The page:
Cramer's 'Mad Money' Recap: Valuing Co.'s vs. CEOs (Final)

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NEW YORK ( TheStreet) -- Investing in stocks is about making money, or at least it should be. That's what Jim Cramer told his "Mad Money" TV show viewers Wednesday, as he reminded them that investing in a company is investing in the enterprise and not just in its CEO.

Cramer was responding to the news that billionaire investor Warren Buffett was diagnosed with prostate cancer, along with the precarious dip in the shares of his company, Berkshire Hathaway ( BRKB). He said that for many investors, Berkshire is Buffett and vice versa, but that should not be the case. Berkshire has been the steward of many assets, said Cramer, and that won't change if Buffett were to leave. In fact, Cramer said there's a case to be made that Buffett's hands-off management style may be doing some of Berkshire's assets a disservice and would be better served under different eyes.

Cramer said separating a company from its CEO can be difficult. At Facebook, which is hoping to become publicly traded soon, CEO Mark Zuckerberg recently made a $1 billion acquisition of photo-sharing app Instagram without consulting Facebook's board of directors. Does that make Cramer less-likely to want to get in on Facebook's IPO? That depends on one thing, he said, whether it will make money.

Cramer said the ultimate goal of investing is always to make money. So if the Facebook IPO is priced to make shareholders money, Cramer wants in, if not, then he doesn't. As for Berkshire Hathaway, Cramer said that the company still has great assets, assets that will perform well with or without Buffett at the helm.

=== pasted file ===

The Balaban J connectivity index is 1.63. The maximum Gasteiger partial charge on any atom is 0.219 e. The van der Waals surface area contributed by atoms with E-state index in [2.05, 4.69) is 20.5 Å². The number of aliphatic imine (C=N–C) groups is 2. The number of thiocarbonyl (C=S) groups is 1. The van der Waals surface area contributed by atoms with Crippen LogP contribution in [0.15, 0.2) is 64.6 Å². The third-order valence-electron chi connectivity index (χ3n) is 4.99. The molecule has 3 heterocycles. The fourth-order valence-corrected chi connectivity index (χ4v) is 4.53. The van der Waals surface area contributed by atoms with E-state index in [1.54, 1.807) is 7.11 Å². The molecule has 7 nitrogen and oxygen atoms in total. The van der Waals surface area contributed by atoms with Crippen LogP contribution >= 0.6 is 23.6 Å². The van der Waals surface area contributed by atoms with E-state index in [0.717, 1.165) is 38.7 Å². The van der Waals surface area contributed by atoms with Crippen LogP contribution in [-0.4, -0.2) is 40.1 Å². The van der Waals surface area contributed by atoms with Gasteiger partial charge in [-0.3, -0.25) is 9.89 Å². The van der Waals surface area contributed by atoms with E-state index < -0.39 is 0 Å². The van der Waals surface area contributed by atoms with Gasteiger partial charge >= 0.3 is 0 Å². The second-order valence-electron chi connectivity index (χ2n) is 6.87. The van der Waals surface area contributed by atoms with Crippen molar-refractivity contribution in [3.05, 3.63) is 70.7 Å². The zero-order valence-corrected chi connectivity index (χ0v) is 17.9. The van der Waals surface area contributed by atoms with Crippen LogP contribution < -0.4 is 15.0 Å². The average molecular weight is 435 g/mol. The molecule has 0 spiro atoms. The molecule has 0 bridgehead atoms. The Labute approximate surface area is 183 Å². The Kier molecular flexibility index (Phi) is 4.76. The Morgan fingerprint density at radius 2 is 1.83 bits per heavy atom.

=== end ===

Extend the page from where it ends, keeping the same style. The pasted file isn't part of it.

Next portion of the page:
Then there's the case of Chesapeake Energy ( CHK) and its CEO Aubrey McClendon. Back in 2008, McClendon used margin to buy up shares of Chesapeake, an ill-timed investment that cost the company big time. Now it was announced that McClendon again borrowed money, this time for an unrelated acquisition. Cramer questioned whether this move was in the best interest of Chesapeake shareholders. If Chesapeake were making money, he said frankly, then he wouldn't care. But since Chesapeake has been struggling, he's deeply concerned.

If a company is making money, then the antics of its CEO don't really matter, Cramer concluded, but if a company isn't making money, then its CEO matters a whole lot more.

Executive Decision

In the "Executive Decision" segment, Cramer once again welcomed Don Wood, president and CEO of Federal Realty Investment Trust ( FRT), a real estate investment trust that's returned 100%, including reinvested dividends, since Cramer first got behind the company in May 2009.